Inventing Negotiation: Social Movements and Disputing for a Better World
Coordinators: Bronwen Morgan (University of New South Wales Australia), Amy Cohen (University of New South Wales Australia / Temple), Matthew Canfield (Leiden University), Ilana Gershon (Indiana University)
Description of the meeting
Left social movements are increasingly developing their own practices of mediation and negotiation, seeing these techniques as critical stepping stones for creating their desired transformative communities. As recent ethnographic scholarship has explored, these movements are developing practices of conflict resolution not as acts of resistance to the state, but rather alternatives to the state. For some movements, instantiating new effective forms of conflict resolution are seen as the litmus test that proves one can indeed flourish in diverse communities as if the state does not exist.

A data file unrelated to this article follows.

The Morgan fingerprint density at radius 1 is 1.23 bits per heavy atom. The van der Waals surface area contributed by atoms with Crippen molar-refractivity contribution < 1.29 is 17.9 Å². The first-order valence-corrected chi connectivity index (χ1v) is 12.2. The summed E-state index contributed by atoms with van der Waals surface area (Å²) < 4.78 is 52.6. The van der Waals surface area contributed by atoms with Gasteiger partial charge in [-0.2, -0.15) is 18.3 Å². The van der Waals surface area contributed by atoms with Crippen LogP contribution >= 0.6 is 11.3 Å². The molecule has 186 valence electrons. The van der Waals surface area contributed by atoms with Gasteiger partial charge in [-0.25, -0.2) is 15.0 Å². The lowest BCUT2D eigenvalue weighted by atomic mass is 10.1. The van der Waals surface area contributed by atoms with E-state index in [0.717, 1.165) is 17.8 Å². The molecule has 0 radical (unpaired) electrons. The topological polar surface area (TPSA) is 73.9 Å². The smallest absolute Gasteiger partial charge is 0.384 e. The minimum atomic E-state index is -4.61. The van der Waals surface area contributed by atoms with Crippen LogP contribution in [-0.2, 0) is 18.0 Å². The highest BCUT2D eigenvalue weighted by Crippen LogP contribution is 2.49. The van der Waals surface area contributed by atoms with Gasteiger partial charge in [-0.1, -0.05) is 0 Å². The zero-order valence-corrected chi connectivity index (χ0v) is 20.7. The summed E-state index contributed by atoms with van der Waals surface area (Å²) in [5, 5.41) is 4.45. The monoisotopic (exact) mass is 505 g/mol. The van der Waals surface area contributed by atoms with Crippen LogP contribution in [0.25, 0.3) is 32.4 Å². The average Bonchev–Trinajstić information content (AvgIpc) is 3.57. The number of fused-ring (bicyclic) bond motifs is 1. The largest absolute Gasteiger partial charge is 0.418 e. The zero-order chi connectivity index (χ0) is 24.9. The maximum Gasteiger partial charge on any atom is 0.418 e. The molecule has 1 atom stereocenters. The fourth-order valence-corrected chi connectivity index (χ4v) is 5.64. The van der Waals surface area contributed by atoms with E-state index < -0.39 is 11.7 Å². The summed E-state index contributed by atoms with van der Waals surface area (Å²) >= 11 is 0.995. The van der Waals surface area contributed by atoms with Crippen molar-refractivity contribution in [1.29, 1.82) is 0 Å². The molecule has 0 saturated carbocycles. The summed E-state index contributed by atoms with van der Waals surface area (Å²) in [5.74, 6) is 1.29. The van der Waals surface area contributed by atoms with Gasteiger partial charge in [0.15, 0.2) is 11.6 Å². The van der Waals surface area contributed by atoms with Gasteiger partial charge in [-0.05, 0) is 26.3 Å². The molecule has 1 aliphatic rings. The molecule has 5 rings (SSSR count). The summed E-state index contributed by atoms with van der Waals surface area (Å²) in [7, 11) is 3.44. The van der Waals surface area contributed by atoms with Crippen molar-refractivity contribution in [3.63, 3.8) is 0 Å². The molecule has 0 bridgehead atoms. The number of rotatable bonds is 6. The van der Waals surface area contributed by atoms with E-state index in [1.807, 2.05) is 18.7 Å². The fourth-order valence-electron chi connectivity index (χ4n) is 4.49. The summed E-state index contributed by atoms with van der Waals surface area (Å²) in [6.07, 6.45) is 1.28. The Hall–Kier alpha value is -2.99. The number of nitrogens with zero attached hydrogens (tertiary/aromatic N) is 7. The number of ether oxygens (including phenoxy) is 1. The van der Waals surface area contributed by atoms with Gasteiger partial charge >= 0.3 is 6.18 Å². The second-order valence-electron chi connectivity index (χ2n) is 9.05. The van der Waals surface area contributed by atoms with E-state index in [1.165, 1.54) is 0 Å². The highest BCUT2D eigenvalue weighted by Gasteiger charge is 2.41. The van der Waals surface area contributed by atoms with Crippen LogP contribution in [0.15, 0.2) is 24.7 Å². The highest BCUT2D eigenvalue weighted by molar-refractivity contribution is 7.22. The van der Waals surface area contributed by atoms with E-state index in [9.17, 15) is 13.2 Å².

This is not the first time that social movements have invented practices of mediation and negotiation to resolve interpersonal disputes or to make collective decisions about movement policy and strategy. In the 1970s and 1980s in the United States, communitarian reformers proposed experiments in community mediation Several hoped that mediation users would discover bases of social solidarity, such as working-class backgrounds and common experiences of subordination, and that they would use these solidarities to resist the imposition of state power–both the state’s penal power and its power as a facilitator of capital. In the 1980s, anthropologists viewed this left turn to informal justice with both sympathetic interest and skepticism. Responding to reformers’ promise of resistance, several scholars converged on the following question: could community mediation reconstruct, or would it reproduce, the power of the state and capital? Indeed, in the 1980s and early 1990s, when analysts were still only beginning to characterize neoliberal governance, anthropologists and sociologists used alternative forms of dispute processing to ask a then-analytically and politically pressing question: as the state delegates and privatizes its roles, how does it simultaneously proliferate its power?